20. The method of claim 15, wherein said replicating includes spatial replicating where the replication and transmission of the multicast data packet is performed during a single frame period by utilizing multiple crossbar planes.
21. The method of claim 15, wherein said replicating includes serial replication where the replication and transmission are performed one copy at a time during consecutive frame periods.
22. The method of claim 15, wherein multicast packets received are assigned a multicast identification, and further comprising utilizing a multicast lookup table to identify parameters associated with the multicast packet based on the assigned multicast identification.
23. The method of claim 22, wherein a parameter associated with the multicast identification is identity of egress switching modules associated with the multicast data packet.
24. The method of claim 22, wherein a parameter associated with the multicast identification is type of replication to be performed for the multicast data packet.
25. The method of claim 22, wherein a parameter associated with the multicast identification is identity of destinations associated with the multicast data packet.
26. The method of claim 15, further comprising utilizing a multicast lookup table within the egress switching modules to identify which destinations a multicast data packet is destined for and what type of replication should be used based on a multicast identification assigned to the multicast data packet.
27. The method of claim 15, further comprising
activating a new multicast request field within a request frame of a multicast data packet until a first grant is received for the multicast data packet, and
utilizing the new multicast field to detect and correct errors in multicast grants.
Description
BACKGROUND

Store-and-forward devices (e.g., switches and routers) are used in packet networks, such as the Internet, for directing traffic at interconnection points. These switches and routers include switching fabrics which range from a simple bus-based fabric to a fabric based on crossbar (or crosspoint) switching devices. The choice of fabric depends on the design parameters and requirements of the switch or router, such as the port rate, maximum number of ports in the system, performance requirements, reliability/availability requirements, packaging constraints, etc. Crossbar-based fabrics are the preferred choice for high-performance routers and switches because of their ability to provide high switching throughputs.

A typical switch or router contains a set of interfaces or ports, each of which connects to an external link. The interfaces generally reside on a set of circuit boards, called “line cards” or “port interface cards”. A packet arriving from an external link first passes through a port interface in the line card. The port interface may be a framer, a medium access control device, etc. The packet is then processed in a packet processor and traffic manager device, which provides the functions of forwarding, classification and queuing based on its class of service, etc. The switching fabric receives the packet and forwards it to the line card corresponding to its destination port (which may be more than one for a multicast packet being sent to multiple destinations). The switching fabric thus provides the re-configurable data paths over which packets can be transported from one port to another within the router or switch.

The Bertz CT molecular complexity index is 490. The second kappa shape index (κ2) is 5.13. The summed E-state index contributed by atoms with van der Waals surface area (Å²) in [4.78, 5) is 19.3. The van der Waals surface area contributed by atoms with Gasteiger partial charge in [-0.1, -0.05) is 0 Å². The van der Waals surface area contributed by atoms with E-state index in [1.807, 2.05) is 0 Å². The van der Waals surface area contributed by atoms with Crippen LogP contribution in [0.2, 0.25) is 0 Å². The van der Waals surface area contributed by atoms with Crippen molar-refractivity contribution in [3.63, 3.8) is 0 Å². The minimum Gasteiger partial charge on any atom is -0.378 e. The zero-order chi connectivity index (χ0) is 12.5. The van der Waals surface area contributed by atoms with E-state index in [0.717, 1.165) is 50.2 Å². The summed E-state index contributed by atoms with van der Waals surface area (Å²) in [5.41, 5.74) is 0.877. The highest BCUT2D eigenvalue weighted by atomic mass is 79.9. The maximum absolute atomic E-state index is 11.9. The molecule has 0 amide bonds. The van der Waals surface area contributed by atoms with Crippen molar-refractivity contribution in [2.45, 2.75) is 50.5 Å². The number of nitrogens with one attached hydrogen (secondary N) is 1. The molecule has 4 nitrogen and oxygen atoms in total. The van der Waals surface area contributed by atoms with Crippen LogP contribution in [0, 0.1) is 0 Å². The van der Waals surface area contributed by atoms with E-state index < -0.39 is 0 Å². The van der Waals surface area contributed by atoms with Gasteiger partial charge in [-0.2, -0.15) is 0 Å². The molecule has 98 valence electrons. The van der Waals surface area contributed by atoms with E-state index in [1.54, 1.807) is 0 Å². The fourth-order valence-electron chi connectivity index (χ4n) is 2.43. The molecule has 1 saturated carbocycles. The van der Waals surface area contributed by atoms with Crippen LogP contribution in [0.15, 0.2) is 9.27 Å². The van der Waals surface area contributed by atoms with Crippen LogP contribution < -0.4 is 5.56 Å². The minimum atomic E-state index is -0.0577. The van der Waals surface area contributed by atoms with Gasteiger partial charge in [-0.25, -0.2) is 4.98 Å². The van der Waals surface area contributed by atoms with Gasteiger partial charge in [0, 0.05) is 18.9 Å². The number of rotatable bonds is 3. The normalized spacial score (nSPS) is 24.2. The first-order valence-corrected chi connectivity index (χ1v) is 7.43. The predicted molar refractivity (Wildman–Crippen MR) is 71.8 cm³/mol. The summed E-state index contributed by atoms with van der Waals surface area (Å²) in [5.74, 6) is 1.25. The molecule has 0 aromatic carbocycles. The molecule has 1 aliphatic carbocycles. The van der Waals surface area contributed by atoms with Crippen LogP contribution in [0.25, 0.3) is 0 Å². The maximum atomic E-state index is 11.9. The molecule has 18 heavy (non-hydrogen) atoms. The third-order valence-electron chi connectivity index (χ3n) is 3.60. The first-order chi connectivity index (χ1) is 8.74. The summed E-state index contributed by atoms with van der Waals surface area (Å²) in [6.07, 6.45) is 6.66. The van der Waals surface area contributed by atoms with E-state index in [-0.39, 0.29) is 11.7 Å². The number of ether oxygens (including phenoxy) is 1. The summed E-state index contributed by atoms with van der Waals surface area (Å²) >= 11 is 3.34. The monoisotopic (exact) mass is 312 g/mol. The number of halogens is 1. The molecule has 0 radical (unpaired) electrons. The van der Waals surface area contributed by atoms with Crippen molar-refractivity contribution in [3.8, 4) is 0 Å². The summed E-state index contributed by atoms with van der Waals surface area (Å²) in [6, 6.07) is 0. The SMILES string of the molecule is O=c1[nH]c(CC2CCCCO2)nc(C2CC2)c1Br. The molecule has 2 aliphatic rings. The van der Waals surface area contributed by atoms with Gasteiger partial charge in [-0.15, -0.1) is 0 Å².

A general crossbar-based packet switching fabric consists of a crossbar switching matrix, a fabric scheduler, and input buffers to hold arriving packets. The crossbar matrix is logically organized as an array of N×N switching points, thus enabling any of the packets arriving at any of the N input ports to be switched to any of the N output ports. These switching points are configured in the fabric scheduler at packet boundaries. Typically, the packets are switched through the crossbar switching matrix in batches, where a batch consists of at most one packet selected from each input port in such a way that no more than one of the packets is destined for each output port.

In a general crossbar-based switching fabric, each of the packets arriving into one of the input buffers has a header containing the destination port number where it needs to be switched. The fabric scheduler periodically reads this information from the headers of the packets stored in the input buffers and schedules a new batch of packets to be transferred through the crossbar matrix. Because each of the output ports is distinct, the fabric scheduler can schedule all the packets in a batch (a maximum of N packets) for transfer in parallel across the crossbar switching matrix. While the packets from a batch are being transferred through the crossbar, the scheduler can select the packets to form the next batch, so that the transmission can be nearly continuous. At the end of each batch of packets, the fabric scheduler re-configures the crossbar switching matrix so as to connect each input port to the correct output port for the next packet.